FBT – Reportable Fringe Benefits and the pooled or shared car exclusion

As the 2020 FBT return preparation process is completed, one of the tasks is to identify whether benefits are required to be disclosed as Reportable Fringe Benefits. A common issue that arises is whether the taxable value of car fringe benefits is excluded from reporting under the ‘ pooled or shared car’ exclusion.

In this article we explore the pooled or shared car exclusion.

The Basics

The Reportable Fringe Benefit regime requires an employer to allocate the taxable value of benefits to individual employees for the purposes of determining whether an employee has received benefits (other than excluded benefits) with  taxable value (pre-gross up) exceeding $2,000 in taxable value.

Where benefits received by an employee exceed $2,000 in taxable value, the taxable value is grossed up at the Type 2 gross up rate (currently 1.8868) and the value of the benefits must be reported on the employees Payment Summary or income statement under STP (as applicable).

Certain benefits are excluded when determining whether the $2,000 taxable value amount is reached.

Section 135P of the Fringe Benefits Tax Assessment Act 1986 (FBT Act) states that:

‘An employee has a reportable fringe benefits amount for a year of income in respect of the employee’s employment by an employer if the employee’s individual fringe benefits amount for the year of tax ending on 31 March in the year of income in respect of the employee’s employment by the employer is more than $2,000.’

Section 5E of the FBT Act explains how to work out an employee’s individual fringe benefits amount. Section 5E(2) states:

‘The individual fringe benefits amount is the sum of the employee’s share of the taxable value of each fringe benefit that relates to the year of tax and is provided in respect of the employment other than an excluded fringe benefit”‘.

Section 5E(3) defines what is an  ‘excluded fringe benefit’. Section 5E(3)(i) provides that a benefit prescribed by the fringe benefits tax regulations is an excluded benefit and therefore not included in determining an employee’s individual fringe benefits amount.

The Fringe Benefits Tax Assessment Regulations  2018 at s. 10 provides:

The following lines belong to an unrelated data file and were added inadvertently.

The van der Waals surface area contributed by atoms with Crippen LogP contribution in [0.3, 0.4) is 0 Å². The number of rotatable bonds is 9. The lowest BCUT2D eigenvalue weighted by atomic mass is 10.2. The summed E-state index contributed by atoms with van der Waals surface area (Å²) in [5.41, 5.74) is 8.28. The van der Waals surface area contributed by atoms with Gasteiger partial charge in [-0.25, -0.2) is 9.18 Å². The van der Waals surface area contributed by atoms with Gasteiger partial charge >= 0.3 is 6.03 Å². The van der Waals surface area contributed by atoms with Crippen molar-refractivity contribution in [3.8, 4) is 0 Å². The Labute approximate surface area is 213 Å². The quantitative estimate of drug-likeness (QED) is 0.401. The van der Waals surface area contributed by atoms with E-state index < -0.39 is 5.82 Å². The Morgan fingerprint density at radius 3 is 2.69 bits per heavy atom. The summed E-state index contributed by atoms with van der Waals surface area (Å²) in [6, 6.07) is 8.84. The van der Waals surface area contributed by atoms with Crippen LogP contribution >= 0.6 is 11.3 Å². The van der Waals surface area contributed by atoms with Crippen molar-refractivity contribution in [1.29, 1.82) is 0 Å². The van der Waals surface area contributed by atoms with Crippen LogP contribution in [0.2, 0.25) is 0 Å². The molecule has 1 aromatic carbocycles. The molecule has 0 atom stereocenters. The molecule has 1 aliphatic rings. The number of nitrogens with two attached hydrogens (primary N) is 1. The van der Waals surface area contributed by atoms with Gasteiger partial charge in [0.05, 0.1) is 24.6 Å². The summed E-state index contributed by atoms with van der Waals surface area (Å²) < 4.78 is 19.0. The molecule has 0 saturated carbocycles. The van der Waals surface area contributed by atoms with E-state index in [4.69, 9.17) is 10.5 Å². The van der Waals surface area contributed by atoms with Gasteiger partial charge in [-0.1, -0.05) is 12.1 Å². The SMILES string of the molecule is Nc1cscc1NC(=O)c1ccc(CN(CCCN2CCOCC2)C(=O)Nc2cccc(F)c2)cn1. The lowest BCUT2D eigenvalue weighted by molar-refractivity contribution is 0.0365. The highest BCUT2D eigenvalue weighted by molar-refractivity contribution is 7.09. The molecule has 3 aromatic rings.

’10  Excluded fringe benefit—pooled or shared cars

(1)  A fringe benefit is prescribed for the purposes of paragraph 5E(3)(i) of the Act if:

(a)  the benefit is a car fringe benefit; and

(b)  the car to which the benefit relates is applied to or available for the private use of more than one employee under subsection 7(1) of the Act.

(2)  The fringe benefit is so prescribed for each employee to whom the benefit is provided.’

The following points are made in relation to the scope of the pooled or shared car exclusion.

  1. The exclusion only applies where the vehicle is a car for FBT purposes. Accordingly, the exclusion will not apply where the vehicle is a more than a one tonne load carrying vehicle or a vehicle designed to carry 9 or more passengers. Where use of such a vehicle gives rise to a taxable value, the value must be allocated to employees to determine whether the$2,000 taxable value limit is exceeded.
  2. The exclusion is capable of applying even where the private use by a second employee is minimal. There is no statutory test as to the extent of the private use required by a second employee before the exclusion can apply. On that basis, any application to or availability for private use by a second employee will trigger the exclusion.
  3. The exclusion is capable of applying even where the private use by a second employee does not give rise to a taxable fringe benefit. For example, where the private use by a second employee is exempt from FBT under section 58LA (compassionate travel), section 58N (emergency assistance) or section 58P (minor benefitthe exclusion may apply.

The ATO website examples reproduced below confirm the above in relation point 1, 2 and 3. (our underlining added).

Example 1

Ted owns a ute that is designed to carry a load of more than one tonne. His employees, Gloria and Annabelle, use the ute for private purposes on alternate weekends.

Cars do not include motor vehicles designed to carry a load of one tonne or more.